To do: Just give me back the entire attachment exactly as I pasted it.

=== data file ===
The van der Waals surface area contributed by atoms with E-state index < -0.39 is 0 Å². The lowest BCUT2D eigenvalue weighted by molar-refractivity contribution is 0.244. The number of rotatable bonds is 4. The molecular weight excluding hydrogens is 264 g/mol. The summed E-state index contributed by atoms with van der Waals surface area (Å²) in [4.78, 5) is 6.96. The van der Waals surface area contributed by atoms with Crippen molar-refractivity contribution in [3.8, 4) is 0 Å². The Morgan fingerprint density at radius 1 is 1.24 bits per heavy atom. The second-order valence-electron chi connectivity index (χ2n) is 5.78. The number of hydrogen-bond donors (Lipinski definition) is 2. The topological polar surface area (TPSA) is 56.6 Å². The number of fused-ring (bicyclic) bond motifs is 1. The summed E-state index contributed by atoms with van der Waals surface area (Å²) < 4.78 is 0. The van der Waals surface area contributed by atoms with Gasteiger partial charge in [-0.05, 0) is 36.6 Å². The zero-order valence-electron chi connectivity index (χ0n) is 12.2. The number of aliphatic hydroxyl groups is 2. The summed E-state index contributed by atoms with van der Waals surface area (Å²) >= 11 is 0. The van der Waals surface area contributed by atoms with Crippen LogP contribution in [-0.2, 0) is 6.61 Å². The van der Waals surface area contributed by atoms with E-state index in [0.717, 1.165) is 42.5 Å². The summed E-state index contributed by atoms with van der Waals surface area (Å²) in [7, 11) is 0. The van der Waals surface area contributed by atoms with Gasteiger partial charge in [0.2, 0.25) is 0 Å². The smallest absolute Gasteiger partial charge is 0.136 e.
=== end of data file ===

The van der Waals surface area contributed by atoms with E-state index < -0.39 is 0 Å². The lowest BCUT2D eigenvalue weighted by molar-refractivity contribution is 0.244. The number of rotatable bonds is 4. The molecular weight excluding hydrogens is 264 g/mol. The summed E-state index contributed by atoms with van der Waals surface area (Å²) in [4.78, 5) is 6.96. The van der Waals surface area contributed by atoms with Crippen molar-refractivity contribution in [3.8, 4) is 0 Å². The Morgan fingerprint density at radius 1 is 1.24 bits per heavy atom. The second-order valence-electron chi connectivity index (χ2n) is 5.78. The number of hydrogen-bond donors (Lipinski definition) is 2. The topological polar surface area (TPSA) is 56.6 Å². The number of fused-ring (bicyclic) bond motifs is 1. The summed E-state index contributed by atoms with van der Waals surface area (Å²) < 4.78 is 0. The van der Waals surface area contributed by atoms with Gasteiger partial charge in [-0.05, 0) is 36.6 Å². The zero-order valence-electron chi connectivity index (χ0n) is 12.2. The number of aliphatic hydroxyl groups is 2. The summed E-state index contributed by atoms with van der Waals surface area (Å²) >= 11 is 0. The van der Waals surface area contributed by atoms with Crippen LogP contribution in [-0.2, 0) is 6.61 Å². The van der Waals surface area contributed by atoms with E-state index in [0.717, 1.165) is 42.5 Å². The summed E-state index contributed by atoms with van der Waals surface area (Å²) in [7, 11) is 0. The van der Waals surface area contributed by atoms with Gasteiger partial charge in [0.2, 0.25) is 0 Å². The smallest absolute Gasteiger partial charge is 0.136 e.